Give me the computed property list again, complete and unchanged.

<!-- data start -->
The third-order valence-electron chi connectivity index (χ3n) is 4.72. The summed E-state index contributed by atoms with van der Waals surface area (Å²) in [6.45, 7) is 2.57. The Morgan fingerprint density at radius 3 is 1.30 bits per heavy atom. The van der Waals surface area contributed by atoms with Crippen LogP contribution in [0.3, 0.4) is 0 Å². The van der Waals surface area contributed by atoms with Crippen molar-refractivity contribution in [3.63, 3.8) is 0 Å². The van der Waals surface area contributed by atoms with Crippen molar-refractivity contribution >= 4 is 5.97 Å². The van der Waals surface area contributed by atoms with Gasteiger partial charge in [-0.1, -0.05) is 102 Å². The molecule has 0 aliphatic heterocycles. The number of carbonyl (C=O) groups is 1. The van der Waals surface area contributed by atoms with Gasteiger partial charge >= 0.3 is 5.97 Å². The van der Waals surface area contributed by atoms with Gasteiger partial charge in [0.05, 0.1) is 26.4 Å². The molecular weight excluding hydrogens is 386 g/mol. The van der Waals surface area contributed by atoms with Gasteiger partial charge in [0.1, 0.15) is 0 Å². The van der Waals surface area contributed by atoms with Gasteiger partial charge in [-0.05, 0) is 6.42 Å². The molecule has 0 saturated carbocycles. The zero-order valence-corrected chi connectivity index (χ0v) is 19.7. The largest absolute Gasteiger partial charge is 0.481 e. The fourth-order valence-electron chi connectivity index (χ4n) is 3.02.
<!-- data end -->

The third-order valence-electron chi connectivity index (χ3n) is 4.72. The summed E-state index contributed by atoms with van der Waals surface area (Å²) in [6.45, 7) is 2.57. The Morgan fingerprint density at radius 3 is 1.30 bits per heavy atom. The van der Waals surface area contributed by atoms with Crippen LogP contribution in [0.3, 0.4) is 0 Å². The van der Waals surface area contributed by atoms with Crippen molar-refractivity contribution in [3.63, 3.8) is 0 Å². The van der Waals surface area contributed by atoms with Crippen molar-refractivity contribution >= 4 is 5.97 Å². The van der Waals surface area contributed by atoms with Gasteiger partial charge in [-0.1, -0.05) is 102 Å². The molecule has 0 aliphatic heterocycles. The number of carbonyl (C=O) groups is 1. The van der Waals surface area contributed by atoms with Gasteiger partial charge >= 0.3 is 5.97 Å². The van der Waals surface area contributed by atoms with Gasteiger partial charge in [0.05, 0.1) is 26.4 Å². The molecular weight excluding hydrogens is 386 g/mol. The van der Waals surface area contributed by atoms with Gasteiger partial charge in [0.1, 0.15) is 0 Å². The van der Waals surface area contributed by atoms with Gasteiger partial charge in [-0.05, 0) is 6.42 Å². The molecule has 0 saturated carbocycles. The zero-order valence-corrected chi connectivity index (χ0v) is 19.7. The largest absolute Gasteiger partial charge is 0.481 e. The fourth-order valence-electron chi connectivity index (χ4n) is 3.02.